Sting Rays, Friend or Foe?
Millions of people a year traffic ocean fronts, visit aquariums, and have relatively harmless encounters with animal and plant species. Yes, there is a temptation for panic and heightened security measures when around wildlife after events such as two sting-ray-induced heart stabbings in a shockingly close amount of time. In reality, however, there is more danger going for a hike in the woods and risking a bear attack than risking getting stabbed by a barb from a sting ray. Do we need to live in constant fear and dread that animals are attacking humans? Not necessarily, however, it is a great reminder of the delicate balance between man and Earth, and our responsibility to steward nature to the best of our abilities.
When an animal does attack a human, we tend to over react and rush out and slaughter all of the species that resembles the perpetrator. This occurrence has repeated itself repeatedly throughout American history—the termination of nearly every Grizzly in the lower 48 states, the removal of a huge percentage of wolves, and the near-decimation of sharks and alligators, to name a few. Let’s find a balance, learn from mistakes in the past, and appreciate nature, while keeping it at a safe distance.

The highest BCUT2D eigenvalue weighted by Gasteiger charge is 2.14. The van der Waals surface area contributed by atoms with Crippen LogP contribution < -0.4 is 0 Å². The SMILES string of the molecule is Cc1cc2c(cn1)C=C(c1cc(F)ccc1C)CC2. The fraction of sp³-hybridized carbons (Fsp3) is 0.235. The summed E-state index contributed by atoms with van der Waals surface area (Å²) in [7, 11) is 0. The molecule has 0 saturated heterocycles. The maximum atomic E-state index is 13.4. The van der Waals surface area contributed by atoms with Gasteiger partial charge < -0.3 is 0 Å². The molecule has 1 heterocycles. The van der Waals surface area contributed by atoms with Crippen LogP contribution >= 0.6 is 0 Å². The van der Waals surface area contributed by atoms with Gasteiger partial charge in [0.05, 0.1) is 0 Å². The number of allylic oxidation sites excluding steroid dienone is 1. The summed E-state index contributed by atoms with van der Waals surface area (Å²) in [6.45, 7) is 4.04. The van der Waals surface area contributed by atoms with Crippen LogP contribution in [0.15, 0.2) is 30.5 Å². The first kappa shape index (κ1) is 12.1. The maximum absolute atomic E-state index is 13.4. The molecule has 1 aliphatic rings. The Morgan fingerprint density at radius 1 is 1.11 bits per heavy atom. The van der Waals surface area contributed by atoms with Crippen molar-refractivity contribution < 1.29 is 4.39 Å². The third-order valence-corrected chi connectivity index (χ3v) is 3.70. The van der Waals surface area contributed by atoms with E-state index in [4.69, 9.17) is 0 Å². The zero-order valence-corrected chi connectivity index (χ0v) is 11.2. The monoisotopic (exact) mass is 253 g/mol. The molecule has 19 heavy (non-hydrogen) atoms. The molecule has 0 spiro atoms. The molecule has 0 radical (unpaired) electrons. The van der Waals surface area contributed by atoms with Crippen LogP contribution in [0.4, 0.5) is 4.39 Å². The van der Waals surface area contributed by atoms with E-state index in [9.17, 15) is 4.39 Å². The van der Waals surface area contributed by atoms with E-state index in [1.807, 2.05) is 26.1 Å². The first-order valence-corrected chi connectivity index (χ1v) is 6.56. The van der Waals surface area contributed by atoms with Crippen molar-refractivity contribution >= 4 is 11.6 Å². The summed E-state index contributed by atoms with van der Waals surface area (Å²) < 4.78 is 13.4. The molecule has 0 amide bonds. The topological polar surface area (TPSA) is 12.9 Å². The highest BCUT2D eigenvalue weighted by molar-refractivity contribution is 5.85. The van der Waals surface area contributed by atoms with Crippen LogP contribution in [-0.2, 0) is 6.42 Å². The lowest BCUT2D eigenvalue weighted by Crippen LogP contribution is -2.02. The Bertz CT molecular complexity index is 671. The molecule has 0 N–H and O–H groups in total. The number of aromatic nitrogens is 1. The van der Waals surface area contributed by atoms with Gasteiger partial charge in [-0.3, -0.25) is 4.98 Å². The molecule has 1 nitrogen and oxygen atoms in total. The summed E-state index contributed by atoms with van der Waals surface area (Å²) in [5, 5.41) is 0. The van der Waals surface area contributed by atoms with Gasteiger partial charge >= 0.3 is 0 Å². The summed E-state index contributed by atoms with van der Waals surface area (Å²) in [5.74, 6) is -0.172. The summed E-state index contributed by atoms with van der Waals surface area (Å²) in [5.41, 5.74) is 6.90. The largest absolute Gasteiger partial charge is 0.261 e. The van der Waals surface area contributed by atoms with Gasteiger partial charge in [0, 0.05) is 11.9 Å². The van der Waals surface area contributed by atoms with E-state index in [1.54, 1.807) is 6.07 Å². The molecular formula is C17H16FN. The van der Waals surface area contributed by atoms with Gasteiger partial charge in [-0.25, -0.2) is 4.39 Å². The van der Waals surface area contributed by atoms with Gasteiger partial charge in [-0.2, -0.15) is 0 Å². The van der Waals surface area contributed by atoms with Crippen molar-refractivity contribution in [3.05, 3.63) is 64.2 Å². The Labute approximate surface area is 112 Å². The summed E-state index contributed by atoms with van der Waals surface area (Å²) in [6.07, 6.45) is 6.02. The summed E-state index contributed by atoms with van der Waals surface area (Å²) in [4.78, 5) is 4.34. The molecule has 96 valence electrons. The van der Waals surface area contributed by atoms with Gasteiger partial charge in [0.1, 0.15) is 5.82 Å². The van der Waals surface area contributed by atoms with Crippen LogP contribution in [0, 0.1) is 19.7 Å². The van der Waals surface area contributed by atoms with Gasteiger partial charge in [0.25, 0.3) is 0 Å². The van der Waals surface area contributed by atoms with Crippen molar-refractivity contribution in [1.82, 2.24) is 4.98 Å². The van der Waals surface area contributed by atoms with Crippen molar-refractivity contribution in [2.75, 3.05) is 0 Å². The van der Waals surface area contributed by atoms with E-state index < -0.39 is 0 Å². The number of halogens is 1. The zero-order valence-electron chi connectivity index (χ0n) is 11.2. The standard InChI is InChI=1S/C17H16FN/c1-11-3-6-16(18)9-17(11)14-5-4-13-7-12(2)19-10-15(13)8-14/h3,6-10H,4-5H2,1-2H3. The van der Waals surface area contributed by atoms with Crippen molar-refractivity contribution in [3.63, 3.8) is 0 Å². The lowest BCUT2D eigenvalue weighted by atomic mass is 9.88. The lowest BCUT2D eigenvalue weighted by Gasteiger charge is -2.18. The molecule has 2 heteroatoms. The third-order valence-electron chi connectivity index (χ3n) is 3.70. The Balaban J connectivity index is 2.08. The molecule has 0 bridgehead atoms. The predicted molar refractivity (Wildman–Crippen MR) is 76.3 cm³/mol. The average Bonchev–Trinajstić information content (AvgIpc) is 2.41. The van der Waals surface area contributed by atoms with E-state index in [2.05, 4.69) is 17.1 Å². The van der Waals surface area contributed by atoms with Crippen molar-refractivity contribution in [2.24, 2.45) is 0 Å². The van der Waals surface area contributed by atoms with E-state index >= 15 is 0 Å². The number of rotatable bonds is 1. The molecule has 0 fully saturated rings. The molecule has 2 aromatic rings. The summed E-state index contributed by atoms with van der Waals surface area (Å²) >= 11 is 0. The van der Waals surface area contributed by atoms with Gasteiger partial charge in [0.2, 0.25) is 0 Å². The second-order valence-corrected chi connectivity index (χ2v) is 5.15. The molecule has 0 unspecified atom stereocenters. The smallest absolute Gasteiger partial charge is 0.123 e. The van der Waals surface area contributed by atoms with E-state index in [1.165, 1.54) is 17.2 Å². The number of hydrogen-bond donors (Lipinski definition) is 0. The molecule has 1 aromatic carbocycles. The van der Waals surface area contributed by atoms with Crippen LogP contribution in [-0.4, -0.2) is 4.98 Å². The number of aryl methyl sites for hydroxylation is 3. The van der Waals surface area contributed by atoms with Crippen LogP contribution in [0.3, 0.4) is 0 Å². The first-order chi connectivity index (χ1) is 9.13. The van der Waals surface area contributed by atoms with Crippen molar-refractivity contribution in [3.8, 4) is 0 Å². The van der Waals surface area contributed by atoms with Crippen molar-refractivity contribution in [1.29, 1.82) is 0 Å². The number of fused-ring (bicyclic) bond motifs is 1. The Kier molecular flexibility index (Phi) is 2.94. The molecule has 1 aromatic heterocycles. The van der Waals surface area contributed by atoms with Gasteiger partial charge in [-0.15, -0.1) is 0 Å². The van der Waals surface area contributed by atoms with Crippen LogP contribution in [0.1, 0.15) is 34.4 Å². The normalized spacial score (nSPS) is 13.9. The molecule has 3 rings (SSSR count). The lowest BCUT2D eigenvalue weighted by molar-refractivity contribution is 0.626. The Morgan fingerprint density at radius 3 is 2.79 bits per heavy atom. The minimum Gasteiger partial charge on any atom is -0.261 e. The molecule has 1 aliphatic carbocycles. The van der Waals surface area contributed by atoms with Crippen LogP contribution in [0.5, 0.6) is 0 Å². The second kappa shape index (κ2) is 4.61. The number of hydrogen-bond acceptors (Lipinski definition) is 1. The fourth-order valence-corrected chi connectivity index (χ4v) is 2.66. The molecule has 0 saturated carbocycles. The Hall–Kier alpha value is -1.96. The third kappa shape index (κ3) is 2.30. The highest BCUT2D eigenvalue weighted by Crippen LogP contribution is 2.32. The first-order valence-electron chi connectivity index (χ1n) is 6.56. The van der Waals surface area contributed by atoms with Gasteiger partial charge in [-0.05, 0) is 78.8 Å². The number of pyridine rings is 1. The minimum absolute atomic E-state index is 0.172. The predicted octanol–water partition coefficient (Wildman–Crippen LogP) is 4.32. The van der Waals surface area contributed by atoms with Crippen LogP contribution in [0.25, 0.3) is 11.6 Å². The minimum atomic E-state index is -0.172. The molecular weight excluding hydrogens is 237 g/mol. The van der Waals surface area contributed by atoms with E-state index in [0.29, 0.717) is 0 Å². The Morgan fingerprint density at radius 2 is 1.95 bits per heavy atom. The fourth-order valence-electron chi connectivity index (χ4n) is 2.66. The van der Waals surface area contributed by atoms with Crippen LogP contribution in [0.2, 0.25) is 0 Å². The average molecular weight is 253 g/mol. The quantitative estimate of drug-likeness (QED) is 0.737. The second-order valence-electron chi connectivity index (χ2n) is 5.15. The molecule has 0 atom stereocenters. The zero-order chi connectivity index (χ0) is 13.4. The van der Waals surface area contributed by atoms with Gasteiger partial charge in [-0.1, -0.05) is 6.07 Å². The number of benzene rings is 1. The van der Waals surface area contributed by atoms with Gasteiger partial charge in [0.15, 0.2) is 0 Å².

A few ideas to keep in mind for you and your family if you are planning an ocean trip. While swimming, wear sandals to protect against surprising a sting ray layered under sand. If a barb ever does go into your body, keep the barb in place and get to a medical center immediately—the poison will wear out in time, and removing the barb could only make bleeding worse.
It is true that two bizarre, freakish sting ray incidents have happened strangely close together, but keep yourself informed, be cautious around wildlife, and recognize that sometimes, random events happen that nobody can control- no matter how careful you might be.
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